Every year I have to work and work to convince my students to add SFX them to their games. They resist and see it as a waste of time. They value graphics over audio. But when they finally add the SFX - it's magic! The "plunk" of an object being placed or the "click" of a button adds so much to the game!
Implementing SFX can be a messy process. I'm pretty confident that I DO NOT have the best solution, but it's a better solution that I had a few years ago. So I thought I'd toss out some info out to the winds of the interwebs on my approach to adding SFX within Unity.
I'm not procedurally generating sounds or anything half that interesting. I'm just playing clips but doing so with some variation in the clip, volume, and pitch. I do this with a custom class (not a monobehavior) that allows easy and quick adjustments in the Unity inspector.
The image of the inspector is from my current project and uses Odin Inspector - which is why the list looks different.
The code for the clip options is pretty sort and sweet. I've added two functions to clean up the implementation for when a clip needs to be played.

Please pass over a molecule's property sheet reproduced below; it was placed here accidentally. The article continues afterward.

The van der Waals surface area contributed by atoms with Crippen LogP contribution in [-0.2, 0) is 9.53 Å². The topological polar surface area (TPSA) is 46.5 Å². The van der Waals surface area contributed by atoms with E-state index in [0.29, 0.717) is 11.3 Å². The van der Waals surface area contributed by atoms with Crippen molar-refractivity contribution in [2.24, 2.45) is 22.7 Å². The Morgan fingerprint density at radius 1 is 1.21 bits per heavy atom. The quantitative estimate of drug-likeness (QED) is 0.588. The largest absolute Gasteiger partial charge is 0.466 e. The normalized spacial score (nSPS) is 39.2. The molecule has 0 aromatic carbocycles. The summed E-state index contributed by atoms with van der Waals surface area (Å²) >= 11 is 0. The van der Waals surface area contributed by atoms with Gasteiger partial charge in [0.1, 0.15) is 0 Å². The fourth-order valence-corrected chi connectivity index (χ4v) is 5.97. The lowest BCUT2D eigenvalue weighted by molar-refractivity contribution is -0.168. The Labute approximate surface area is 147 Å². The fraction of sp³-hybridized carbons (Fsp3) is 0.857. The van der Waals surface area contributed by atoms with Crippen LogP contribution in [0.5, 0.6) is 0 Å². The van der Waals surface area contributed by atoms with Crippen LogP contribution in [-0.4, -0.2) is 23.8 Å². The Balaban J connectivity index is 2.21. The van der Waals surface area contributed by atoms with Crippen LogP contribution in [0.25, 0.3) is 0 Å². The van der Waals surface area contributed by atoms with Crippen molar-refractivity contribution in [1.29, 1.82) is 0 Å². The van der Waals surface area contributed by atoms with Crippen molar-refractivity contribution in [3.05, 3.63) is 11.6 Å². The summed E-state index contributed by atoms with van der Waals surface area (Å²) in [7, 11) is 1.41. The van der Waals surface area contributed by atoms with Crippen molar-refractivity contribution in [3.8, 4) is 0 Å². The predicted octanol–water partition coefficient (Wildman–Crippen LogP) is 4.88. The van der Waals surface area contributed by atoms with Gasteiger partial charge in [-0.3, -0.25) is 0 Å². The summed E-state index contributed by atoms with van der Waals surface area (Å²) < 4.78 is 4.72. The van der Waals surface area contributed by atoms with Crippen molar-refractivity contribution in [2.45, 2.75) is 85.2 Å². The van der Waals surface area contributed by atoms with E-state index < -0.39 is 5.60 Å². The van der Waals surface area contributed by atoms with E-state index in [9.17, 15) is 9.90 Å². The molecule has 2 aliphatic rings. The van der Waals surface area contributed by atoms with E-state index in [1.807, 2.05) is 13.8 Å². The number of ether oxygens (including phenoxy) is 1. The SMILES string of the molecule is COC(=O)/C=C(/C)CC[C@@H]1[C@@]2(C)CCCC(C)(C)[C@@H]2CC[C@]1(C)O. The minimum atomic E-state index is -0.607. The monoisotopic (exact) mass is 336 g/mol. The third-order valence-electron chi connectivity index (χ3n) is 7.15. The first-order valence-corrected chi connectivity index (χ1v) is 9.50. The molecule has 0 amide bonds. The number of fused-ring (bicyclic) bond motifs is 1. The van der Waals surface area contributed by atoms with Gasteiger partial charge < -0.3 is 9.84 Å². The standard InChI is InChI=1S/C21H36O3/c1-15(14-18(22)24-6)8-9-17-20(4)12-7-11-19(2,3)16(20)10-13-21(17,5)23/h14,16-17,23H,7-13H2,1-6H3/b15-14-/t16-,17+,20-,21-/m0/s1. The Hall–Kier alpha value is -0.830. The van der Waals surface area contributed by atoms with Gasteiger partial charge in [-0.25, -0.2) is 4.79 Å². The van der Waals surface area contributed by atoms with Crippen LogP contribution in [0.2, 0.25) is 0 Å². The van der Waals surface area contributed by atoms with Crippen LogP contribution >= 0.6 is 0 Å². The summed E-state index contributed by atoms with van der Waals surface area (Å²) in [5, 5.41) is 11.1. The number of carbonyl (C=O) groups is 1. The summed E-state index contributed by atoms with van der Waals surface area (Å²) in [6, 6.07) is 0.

The "PlaySFX" function has two parameters, the first is the AudioSource of where the clip will be played and the second is a boolean that prevents or allows the current clip (if any) to end and the new clip to be played. UI sounds interrupting other UI sounds is generally okay but sounds such as explosions getting clipped by another explosion tends to breaks player immersion.
In some cases, I have created or cloned AudioSources to allow as many concurrent SFX as needed - but that's a whole other post. It's actually not too hard either.
Within the function the volume and pitch are both varied randomly. So no two button clicks (or other SFX) are identical, but if the variation is kept small they also sound similar avoiding possible confusion by the user that a new event has occurred.
New instances of the SFX can then be created for different actions. I keep mine private and call them via event, but allowing them to be public could work as well.
Next, I create a private function for each type of action. This private function will get called by an event.
Each of these functions can then subscribe to events that are called on other objects.
While this does require a bit more coding, it makes for a very clean and non-spaghetti like code base.
You can check out my full script on PasteBin.